DAEJEON, South Korea -- This year marks the 71st anniversary of the outbreak of the Korean War.
During the war, 19,300 Korean railroad workers were deployed to transport war supplies to the fighting lines, making an enormous contribution with 287 of them making the ultimate sacrifice. After soldiers and police officers, railroad workers made up the third largest number of casualties, according to information from KORAIL, the Korea Railroad Corporation.
To honor the memory of those railroad workers and engineers, Daejeon City’s Dong-gu district held a ceremony to mark the 71st anniversary of the Korean War Veteran KORAIL Engineers at the district office’s Wind Garden July 15.
Brig. Gen. Michael Roache, Eighth Army deputy commanding general – sustainment, and Command Sgt. Maj. Robert Cobb, Eighth Army senior enlisted advisor, represented the Eighth Army team. They joined railroad company representatives, veterans, family members and city officials for the ceremony, which was held with COVID-19 measures in place. Also in attendance were family members of the honored engineers.
Roache also served as one of the guest speakers for the memorial ceremony.
“It is my great privilege to pay tribute to the Korean railroad workers for their valor demonstrated in support of military operations, an effort that ensured freedom to this day,” Roache said. “They fought for freedom to build a great alliance, an alliance that remains ironclad today.”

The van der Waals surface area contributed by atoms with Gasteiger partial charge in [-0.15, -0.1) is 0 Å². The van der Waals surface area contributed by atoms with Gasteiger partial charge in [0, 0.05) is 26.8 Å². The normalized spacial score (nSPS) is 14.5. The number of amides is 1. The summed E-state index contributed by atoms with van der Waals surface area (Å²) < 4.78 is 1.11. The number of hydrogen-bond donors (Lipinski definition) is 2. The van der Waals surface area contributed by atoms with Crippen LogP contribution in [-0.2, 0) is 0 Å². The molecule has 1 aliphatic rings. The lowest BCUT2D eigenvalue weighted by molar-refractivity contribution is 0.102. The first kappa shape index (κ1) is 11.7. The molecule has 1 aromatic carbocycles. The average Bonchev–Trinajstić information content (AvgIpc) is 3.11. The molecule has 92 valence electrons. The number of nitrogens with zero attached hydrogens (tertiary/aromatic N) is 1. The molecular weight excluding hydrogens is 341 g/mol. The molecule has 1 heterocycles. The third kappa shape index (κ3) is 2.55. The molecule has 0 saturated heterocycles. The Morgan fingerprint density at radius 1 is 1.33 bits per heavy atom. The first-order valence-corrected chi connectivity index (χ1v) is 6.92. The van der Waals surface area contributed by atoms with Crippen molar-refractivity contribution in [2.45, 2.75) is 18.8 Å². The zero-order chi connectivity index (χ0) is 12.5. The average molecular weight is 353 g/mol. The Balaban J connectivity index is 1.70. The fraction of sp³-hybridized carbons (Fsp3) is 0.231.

The KORAIL workers hold a special place in the heart of Eighth Army, not only for their role in the war effort, but also for three engineers who volunteered for a rescue mission that occurred July 19, 1950.
Maj. Gen. William Dean became trapped following the Battle of Daejeon after North Korean forces overwhelmed his 24th Infantry Division. Three Korean train engineers; Kim Jae-Hyun, Hwang Nam-ho and Hyun Jae-young; helped guide a train carrying 33 Special Forces Soldiers through enemy territory to rescue Dean.
Unfortunately, the mission ended in failure with 32 out of the 33 U.S Soldiers killed in action and Dean being captured by enemy forces. Hwang and Hyun were among the few survivors of the rescue mission, which nevertheless made it to Daejeon on the bullet-riddled train. Dean would remain a prisoner of war until the end of the conflict.
For their efforts, the three Korean railroad engineers were posthumously awarded the U.S. Secretary of Defense Medal for Exceptional Public Service by the Pentagon in 2012 and 2015. They have been collectively honored as Korean War Hero of the Month by the Korean Ministry of Patriots and Veterans Affairs in past years.
“Commemorating the 71st anniversary of the Korean War, we honor the legacy of hundreds of thousands of rail workers, American and Korean servicemembers, whose sacrifice and dedication seven decades ago, held the line on democratic principles we cherish and created the Republic of Korea as a peaceful and prosperous country today,” said Roache.
To this day, KORAIL maintains a headquarters in the city of Daejeon, which has a population of 1.45 million and sits about 140 kilometers (87 miles) south of Seoul. The company operates the main metro train service in Seoul where it transports 2.74 million people per day, according to the company website.